Purpose: To clarify the effects of pathologic prostate specimen weight on perioperative outcomes in laparoscopic radical prostatectomy (LRP), a subject that has recently been analyzed in numerous smaller series.
Patients and methods: Data from our Institution Review Board-approved database was queried with attention to operative, perioperative, and pathologic outcomes. For analysis, LRP patients were divided into three groups by pathologic specimen weight: <35 g, 35 to 70 g, and >70 g, and outcomes assessed. Outcomes were also analyzed using prostate weight as a continuous variable by multivariate regression.
Results: Between April 2001 and April 2007, 802 consecutive patients underwent LRP for localized prostate cancer, and complete perioperative data were available for 720 (90%) of these men. Mean age, body mass index (BMI), preoperative prostate-specific antigen (PSA) and postoperative Gleason score were 57.6 years, 26.7 kg/m(2), 5.9 ng/mL, and 6.3, respectively. Mean specimen weight was 51.3 g. When compared with lighter counterparts, patients with the heaviest glands were older (P < 0.01), had a higher PSA level (P < 0.01), and had a higher percentage of pathologically organ-confined disease (P < 0.01). By multivariate regression analysis, increasing prostate weight was associated with longer operative times, more blood loss, longer lengths of stay, and more perioperative complications (all P < 0.05). Of note, smaller glands trended toward a higher rate of positive surgical margins overall (P = 0.07) and in pT(2) disease (P = 0.05), but there was no association between surgical margins and gland size in pT(3) disease (P = 0.27). Increasing BMI was also independently predictive of positive margins regardless of prostate size (P < 0.01).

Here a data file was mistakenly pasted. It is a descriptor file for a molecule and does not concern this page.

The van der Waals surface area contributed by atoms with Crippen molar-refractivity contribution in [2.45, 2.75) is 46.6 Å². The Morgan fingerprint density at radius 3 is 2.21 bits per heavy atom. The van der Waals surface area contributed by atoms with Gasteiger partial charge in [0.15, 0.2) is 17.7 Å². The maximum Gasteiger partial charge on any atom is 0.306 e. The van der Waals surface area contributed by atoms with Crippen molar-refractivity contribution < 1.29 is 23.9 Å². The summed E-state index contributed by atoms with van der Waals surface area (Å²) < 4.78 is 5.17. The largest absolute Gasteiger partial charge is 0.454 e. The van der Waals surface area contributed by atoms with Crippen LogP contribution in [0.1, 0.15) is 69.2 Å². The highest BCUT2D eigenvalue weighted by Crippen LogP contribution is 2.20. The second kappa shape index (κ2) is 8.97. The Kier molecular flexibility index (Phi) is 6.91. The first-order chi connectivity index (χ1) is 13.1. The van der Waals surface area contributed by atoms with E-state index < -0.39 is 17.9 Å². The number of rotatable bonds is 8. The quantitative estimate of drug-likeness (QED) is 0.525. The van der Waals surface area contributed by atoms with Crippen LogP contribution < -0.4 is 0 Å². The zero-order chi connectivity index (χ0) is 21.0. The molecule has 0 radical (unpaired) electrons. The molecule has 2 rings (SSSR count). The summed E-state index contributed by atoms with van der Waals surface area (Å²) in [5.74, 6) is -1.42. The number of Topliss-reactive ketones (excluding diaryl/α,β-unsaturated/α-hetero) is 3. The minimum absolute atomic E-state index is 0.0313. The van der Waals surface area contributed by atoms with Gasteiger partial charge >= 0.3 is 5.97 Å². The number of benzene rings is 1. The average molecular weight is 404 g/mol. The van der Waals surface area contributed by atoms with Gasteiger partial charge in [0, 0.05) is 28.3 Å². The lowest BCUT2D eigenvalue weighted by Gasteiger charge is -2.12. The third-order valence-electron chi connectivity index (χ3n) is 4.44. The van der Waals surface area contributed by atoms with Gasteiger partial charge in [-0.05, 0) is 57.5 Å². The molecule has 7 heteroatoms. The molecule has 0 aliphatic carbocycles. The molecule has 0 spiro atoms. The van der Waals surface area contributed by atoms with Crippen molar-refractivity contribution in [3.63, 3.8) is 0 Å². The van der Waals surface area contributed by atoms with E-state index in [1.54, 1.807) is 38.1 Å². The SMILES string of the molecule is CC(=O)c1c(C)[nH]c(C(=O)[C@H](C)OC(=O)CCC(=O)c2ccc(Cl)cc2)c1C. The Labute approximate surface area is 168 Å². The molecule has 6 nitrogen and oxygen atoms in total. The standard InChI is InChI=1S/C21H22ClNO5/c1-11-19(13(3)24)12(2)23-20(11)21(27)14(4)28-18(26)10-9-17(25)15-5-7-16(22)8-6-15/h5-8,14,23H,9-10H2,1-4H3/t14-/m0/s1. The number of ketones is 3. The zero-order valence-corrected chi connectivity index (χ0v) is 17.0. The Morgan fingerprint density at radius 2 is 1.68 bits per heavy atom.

Conclusions: Although perioperative outcomes are generally excellent after LRP irrespective of gland size, a larger prostate size is associated with longer operative time, more blood loss, longer length of stay, and increased complications. Patients with smaller glands and organ-confined disease appear to have a higher rate of positive surgical margins.